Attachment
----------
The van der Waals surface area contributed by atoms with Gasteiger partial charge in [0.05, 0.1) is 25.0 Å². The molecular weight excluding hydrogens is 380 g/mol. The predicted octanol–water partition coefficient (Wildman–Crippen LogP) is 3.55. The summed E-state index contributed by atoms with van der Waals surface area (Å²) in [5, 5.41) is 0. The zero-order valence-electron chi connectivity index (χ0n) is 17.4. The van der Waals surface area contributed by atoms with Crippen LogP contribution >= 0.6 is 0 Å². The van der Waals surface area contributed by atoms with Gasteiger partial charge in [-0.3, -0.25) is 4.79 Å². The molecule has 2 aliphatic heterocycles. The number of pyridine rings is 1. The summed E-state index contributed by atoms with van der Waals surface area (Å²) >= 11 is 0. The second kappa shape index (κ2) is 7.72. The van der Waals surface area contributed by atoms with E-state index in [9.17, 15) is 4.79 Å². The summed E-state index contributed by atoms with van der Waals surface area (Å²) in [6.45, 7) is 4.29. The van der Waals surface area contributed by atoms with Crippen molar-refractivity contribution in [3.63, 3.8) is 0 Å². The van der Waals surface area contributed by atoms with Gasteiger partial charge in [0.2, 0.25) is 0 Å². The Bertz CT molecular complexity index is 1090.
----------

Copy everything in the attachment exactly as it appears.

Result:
The van der Waals surface area contributed by atoms with Gasteiger partial charge in [0.05, 0.1) is 25.0 Å². The molecular weight excluding hydrogens is 380 g/mol. The predicted octanol–water partition coefficient (Wildman–Crippen LogP) is 3.55. The summed E-state index contributed by atoms with van der Waals surface area (Å²) in [5, 5.41) is 0. The zero-order valence-electron chi connectivity index (χ0n) is 17.4. The van der Waals surface area contributed by atoms with Crippen LogP contribution >= 0.6 is 0 Å². The van der Waals surface area contributed by atoms with Gasteiger partial charge in [-0.3, -0.25) is 4.79 Å². The molecule has 2 aliphatic heterocycles. The number of pyridine rings is 1. The summed E-state index contributed by atoms with van der Waals surface area (Å²) >= 11 is 0. The second kappa shape index (κ2) is 7.72. The van der Waals surface area contributed by atoms with E-state index in [9.17, 15) is 4.79 Å². The summed E-state index contributed by atoms with van der Waals surface area (Å²) in [6.45, 7) is 4.29. The van der Waals surface area contributed by atoms with Crippen molar-refractivity contribution in [3.63, 3.8) is 0 Å². The van der Waals surface area contributed by atoms with Gasteiger partial charge in [0.2, 0.25) is 0 Å². The Bertz CT molecular complexity index is 1090.